After Haro’s fundamental discovery of flare stars in stellar associations and young clusters, their importance was fully recognized. The flare star system provides one of the most important records of the stellar aggregate’s history. This record can be used to establish the chronology of these systems and to test theories of star and aggregate formation.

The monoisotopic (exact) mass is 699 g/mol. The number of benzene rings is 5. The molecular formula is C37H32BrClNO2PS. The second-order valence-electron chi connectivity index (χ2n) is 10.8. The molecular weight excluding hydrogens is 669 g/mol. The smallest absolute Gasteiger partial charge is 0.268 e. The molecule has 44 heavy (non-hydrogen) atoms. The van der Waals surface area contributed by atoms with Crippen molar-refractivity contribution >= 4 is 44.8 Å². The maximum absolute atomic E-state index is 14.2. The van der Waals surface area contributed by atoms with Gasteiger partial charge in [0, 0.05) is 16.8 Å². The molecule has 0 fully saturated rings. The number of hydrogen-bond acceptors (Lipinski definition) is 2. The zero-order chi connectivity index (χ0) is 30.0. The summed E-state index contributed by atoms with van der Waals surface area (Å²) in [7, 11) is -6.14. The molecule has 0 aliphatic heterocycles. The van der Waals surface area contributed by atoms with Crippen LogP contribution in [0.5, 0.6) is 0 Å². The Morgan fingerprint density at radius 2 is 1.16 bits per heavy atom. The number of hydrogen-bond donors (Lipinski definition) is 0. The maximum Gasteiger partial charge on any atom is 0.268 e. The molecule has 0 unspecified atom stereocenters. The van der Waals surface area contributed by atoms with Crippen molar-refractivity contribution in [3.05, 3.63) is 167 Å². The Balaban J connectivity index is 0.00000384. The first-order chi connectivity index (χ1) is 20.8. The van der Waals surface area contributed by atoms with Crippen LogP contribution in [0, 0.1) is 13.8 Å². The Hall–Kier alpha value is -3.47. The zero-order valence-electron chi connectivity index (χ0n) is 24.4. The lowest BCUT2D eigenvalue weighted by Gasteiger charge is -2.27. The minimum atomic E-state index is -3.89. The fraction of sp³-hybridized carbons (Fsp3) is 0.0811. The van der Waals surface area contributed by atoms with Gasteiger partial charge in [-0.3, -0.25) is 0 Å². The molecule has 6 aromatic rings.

Unfortunately, the observational material contains an unavoidable strong selection with respect to the statistics and the physical characteristics of flare stars in aggregates. This explains the difficulties which arise when one tries to compare physical and statistical characteristics of flare stars in aggregates and in the solar neighborhood, since the latter objects are studied almost exclusively by photoelectric methods. The flare frequency in aggregates is more than one order of magnitude smaller than that of flare stars in the solar neighbourhood. This is probably a selection effect, since the photographic observations in aggregates have been carried out with exposure times 5-10 min. Small amplitude flares cannot be recorded at all. Flare stars in aggregates are usually objects whose recorded flares have amplitudes > 0m.6 − 0m.7, and which last for at least 5 min. The long exposure masks the true amplitude of the flare.